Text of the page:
Identifying and Understanding the Fallacies Used in Advertising ReadWriteThink couldn't publish all of this great content without literacy experts to write and review for us. If you've got lessons plans, activities, or other ideas you'd like to contribute, we'd love to hear from you. More Find the latest in professional publications, learn new techniques and strategies, and find out how you can connect with other literacy professionals. More Teacher Resources by Grade Your students can save their work with Student Interactives. More Home › Classroom Resources › Lesson Plans Lesson Plan Overview Featured Resources From Theory to Practice This lesson alerts students to the fallacies that surround them every day. back to top Logical Fallacy Project: This printout outlines the requirements and expectations for students' multimedia presentations. Hinchman, K.A., Alvermann, D.E., Boyd, F.B., Brozo, W.G., & Vacca, R.T. (2003/2004).

Death To PowerPoint: How To Speak Like A Pro Without The Slides The more times I give my standard speech on time management, the more aware I am of something curious. When I speak without PowerPoint--just me up on the stage, trying to entertain and instruct people--I enjoy the experience far more than when I use slides. The audience has a different energy. I think that’s because I have a different energy. According to Nick Morgan, a speaking coach, president of communications firm Public Words, and author of the forthcoming Power Cues, I’m on to something. First, he notes, anyone who speaks should know this: “A speech is a very inefficient way to impart information.” Human beings aren’t good multi-taskers. Indeed, as Scott Berkun, a frequent speaker and author of The Year Without Pants, recently wrote in a blog post, “Look at any list of the best speeches of all time and you won’t find a single use of slides or other props. Of course, as Morgan notes, “Because the norm is to use slides, going without is a high-wire act. Step Two: limit your points.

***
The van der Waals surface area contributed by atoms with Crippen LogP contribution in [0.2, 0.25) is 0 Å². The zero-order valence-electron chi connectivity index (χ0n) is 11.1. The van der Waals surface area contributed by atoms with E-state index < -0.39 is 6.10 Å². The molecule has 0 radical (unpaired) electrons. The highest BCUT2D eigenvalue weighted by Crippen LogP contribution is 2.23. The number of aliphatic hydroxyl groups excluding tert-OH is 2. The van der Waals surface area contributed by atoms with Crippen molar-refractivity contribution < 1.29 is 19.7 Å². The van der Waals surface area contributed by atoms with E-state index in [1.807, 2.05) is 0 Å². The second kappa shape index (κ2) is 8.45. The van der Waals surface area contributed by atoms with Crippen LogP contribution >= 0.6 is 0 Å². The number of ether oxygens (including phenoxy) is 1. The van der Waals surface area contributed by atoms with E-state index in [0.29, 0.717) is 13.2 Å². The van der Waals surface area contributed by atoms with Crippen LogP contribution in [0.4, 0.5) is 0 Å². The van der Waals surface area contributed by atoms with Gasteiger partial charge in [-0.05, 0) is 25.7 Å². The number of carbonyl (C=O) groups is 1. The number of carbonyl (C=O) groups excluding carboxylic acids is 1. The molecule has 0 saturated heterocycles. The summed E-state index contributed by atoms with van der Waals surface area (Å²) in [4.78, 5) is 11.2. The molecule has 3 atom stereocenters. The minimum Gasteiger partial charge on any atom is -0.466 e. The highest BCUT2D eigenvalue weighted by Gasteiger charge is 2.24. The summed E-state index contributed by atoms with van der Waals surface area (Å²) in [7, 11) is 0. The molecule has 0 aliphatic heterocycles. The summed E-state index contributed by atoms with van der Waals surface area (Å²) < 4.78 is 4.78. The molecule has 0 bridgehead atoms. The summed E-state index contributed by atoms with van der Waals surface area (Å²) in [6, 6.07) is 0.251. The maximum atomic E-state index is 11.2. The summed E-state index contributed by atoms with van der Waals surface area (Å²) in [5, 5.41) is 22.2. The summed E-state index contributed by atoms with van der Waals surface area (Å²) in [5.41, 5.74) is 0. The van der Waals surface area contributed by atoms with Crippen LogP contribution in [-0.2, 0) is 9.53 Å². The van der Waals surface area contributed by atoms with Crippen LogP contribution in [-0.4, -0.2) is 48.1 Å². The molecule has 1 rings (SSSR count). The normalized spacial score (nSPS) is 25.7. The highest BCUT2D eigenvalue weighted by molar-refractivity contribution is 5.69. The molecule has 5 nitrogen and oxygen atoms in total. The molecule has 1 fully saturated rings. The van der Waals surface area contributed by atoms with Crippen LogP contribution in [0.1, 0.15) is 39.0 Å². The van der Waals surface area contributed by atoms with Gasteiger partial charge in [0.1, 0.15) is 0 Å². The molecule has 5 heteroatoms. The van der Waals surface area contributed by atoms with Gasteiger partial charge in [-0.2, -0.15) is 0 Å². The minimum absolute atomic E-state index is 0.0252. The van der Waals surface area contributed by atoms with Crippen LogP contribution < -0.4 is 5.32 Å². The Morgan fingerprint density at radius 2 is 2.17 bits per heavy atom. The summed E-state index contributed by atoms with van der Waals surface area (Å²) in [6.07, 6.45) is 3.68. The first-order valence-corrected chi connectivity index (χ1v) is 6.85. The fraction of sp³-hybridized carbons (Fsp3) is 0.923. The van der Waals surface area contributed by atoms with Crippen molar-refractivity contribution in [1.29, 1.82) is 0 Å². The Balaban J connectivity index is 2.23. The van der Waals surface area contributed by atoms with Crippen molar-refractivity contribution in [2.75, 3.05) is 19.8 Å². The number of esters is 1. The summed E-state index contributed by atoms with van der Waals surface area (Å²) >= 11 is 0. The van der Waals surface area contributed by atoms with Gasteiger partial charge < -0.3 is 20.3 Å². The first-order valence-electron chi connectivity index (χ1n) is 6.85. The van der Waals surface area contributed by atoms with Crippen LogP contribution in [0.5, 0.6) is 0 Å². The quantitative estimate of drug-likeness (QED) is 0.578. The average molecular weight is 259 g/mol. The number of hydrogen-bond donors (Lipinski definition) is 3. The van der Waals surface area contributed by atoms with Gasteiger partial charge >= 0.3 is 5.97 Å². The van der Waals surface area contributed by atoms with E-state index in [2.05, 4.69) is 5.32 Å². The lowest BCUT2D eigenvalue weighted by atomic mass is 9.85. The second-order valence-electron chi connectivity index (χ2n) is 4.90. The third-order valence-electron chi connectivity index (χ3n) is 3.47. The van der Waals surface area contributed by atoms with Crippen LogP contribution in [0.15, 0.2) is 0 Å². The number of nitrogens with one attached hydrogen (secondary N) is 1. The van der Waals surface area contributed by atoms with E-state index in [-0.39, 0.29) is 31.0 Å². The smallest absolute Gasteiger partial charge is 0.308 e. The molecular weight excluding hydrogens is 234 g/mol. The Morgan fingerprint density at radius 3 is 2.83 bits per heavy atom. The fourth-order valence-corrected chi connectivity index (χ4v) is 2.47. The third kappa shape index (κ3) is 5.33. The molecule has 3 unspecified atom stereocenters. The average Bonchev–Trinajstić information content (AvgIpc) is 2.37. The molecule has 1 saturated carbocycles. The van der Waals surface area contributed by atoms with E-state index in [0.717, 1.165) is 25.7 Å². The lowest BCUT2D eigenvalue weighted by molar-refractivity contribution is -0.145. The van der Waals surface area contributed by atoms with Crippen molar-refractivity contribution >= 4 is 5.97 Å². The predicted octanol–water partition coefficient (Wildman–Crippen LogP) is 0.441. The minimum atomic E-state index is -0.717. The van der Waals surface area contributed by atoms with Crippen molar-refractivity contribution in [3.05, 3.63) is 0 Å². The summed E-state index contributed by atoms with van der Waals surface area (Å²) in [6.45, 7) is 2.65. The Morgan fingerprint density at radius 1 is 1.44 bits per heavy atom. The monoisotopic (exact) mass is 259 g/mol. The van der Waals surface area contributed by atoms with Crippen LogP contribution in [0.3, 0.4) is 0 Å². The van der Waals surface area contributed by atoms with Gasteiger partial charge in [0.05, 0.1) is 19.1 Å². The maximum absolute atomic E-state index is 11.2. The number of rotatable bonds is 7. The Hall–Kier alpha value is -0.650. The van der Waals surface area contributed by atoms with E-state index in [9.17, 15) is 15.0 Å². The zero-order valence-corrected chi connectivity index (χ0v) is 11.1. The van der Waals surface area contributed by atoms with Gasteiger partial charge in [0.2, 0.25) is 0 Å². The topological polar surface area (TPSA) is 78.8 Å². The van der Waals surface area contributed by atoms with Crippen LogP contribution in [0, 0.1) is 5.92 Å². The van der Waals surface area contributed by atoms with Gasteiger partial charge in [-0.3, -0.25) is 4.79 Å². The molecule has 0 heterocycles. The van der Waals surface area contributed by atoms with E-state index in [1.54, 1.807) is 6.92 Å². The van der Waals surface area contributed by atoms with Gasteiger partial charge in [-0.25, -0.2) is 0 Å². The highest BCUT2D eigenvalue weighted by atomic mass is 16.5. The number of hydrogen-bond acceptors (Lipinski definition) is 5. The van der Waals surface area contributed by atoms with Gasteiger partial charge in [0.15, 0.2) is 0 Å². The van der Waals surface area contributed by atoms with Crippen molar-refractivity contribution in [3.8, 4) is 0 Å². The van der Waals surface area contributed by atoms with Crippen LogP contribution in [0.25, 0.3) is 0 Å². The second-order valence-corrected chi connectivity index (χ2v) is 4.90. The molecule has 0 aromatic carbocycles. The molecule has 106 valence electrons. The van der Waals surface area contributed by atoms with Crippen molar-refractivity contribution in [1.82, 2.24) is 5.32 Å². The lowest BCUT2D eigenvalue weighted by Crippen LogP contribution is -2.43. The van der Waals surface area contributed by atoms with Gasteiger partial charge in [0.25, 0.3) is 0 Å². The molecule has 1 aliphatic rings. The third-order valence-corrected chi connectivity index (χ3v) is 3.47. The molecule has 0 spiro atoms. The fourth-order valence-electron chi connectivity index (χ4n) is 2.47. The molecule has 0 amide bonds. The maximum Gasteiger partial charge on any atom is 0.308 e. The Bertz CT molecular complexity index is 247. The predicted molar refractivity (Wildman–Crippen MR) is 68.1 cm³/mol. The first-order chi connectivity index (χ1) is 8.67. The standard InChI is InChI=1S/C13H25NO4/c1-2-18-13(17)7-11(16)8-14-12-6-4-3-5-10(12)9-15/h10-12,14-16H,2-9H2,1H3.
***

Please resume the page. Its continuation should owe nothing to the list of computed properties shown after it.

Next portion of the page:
How to Say It: Choice Words, Phrases, Sentences, and Paragraphs for Every ... - Rosalie Maggio Finding Common Ground: Using Logical, Audience-Specific Arguments ReadWriteThink couldn't publish all of this great content without literacy experts to write and review for us. If you've got lessons plans, activities, or other ideas you'd like to contribute, we'd love to hear from you. More Find the latest in professional publications, learn new techniques and strategies, and find out how you can connect with other literacy professionals. More Teacher Resources by Grade Your students can save their work with Student Interactives. More Home › Classroom Resources › Lesson Plans Lesson Plan Overview Featured Resources From Theory to Practice When students write argumentative or persuasive essays, they often ignore the viewpoints of their opponents, the potential readers of their essays. back to top "Finding Common Ground" Hypothetical Scenario: Use this scenario to prompt student writing about both sides of the argument. Interactive Venn Diagram: Students can use this online tool to compare any two items, including varying positions on an argument. Rogers, Carl R.

Fascinating Podcasts on Fundraising & Philanthropy - Monsterful Resources As a voracious podcast consumer, I’m always excited when one of my favorite podcasters does an episode about philanthropy and fundraising. Sure, there are lots of podcasts out there devoted to the topic but I think what delights me is that these issues are being heard by a more general audience. Maybe it will reduce the number of people who ask, “So…What, exactly, do you DO?” What Gives? Backstory with the American History Guys Episode Description: Tis the season for giving. The Psychology of Fundraising The Psych Files Episode Description: How do you use psychology persuasion techniques to get people to contribute to your cause? How to Raise Money Without Killing a Kitten Freakonomics Radio Episode Description: In this podcast you’ll hear the economist John List give us the gospel of fundraising — what works, what doesn’t, and why. I was Just Trying to Help This American Life Philanthropy: Humankind and Loving It Stuff You Should Know Were the Robber Barons America’s greatest philanthropists?